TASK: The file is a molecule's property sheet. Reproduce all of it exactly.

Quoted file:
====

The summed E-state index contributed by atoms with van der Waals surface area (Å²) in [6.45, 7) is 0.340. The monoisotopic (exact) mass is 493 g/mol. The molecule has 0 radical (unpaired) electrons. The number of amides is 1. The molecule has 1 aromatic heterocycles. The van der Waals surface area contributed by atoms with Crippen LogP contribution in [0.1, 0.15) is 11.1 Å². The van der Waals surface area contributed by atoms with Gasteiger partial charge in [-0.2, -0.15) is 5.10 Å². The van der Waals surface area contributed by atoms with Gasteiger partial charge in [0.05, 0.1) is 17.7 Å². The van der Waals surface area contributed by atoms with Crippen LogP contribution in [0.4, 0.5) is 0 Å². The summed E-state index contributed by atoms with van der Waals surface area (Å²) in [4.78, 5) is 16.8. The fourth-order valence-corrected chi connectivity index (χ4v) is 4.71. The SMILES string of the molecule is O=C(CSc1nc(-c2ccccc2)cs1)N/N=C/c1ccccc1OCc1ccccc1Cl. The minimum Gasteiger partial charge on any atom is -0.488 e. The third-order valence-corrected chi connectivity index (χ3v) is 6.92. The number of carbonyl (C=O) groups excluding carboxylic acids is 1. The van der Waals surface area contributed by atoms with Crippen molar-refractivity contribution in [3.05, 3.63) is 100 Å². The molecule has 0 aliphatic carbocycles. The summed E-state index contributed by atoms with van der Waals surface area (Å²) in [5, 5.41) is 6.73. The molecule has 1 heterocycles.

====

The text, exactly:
The summed E-state index contributed by atoms with van der Waals surface area (Å²) in [6.45, 7) is 0.340. The monoisotopic (exact) mass is 493 g/mol. The molecule has 0 radical (unpaired) electrons. The number of amides is 1. The molecule has 1 aromatic heterocycles. The van der Waals surface area contributed by atoms with Crippen LogP contribution in [0.1, 0.15) is 11.1 Å². The van der Waals surface area contributed by atoms with Gasteiger partial charge in [-0.2, -0.15) is 5.10 Å². The van der Waals surface area contributed by atoms with Gasteiger partial charge in [0.05, 0.1) is 17.7 Å². The van der Waals surface area contributed by atoms with Crippen LogP contribution in [0.4, 0.5) is 0 Å². The summed E-state index contributed by atoms with van der Waals surface area (Å²) in [4.78, 5) is 16.8. The fourth-order valence-corrected chi connectivity index (χ4v) is 4.71. The SMILES string of the molecule is O=C(CSc1nc(-c2ccccc2)cs1)N/N=C/c1ccccc1OCc1ccccc1Cl. The minimum Gasteiger partial charge on any atom is -0.488 e. The third-order valence-corrected chi connectivity index (χ3v) is 6.92. The number of carbonyl (C=O) groups excluding carboxylic acids is 1. The van der Waals surface area contributed by atoms with Crippen molar-refractivity contribution in [3.05, 3.63) is 100 Å². The molecule has 0 aliphatic carbocycles. The summed E-state index contributed by atoms with van der Waals surface area (Å²) in [5, 5.41) is 6.73. The molecule has 1 heterocycles.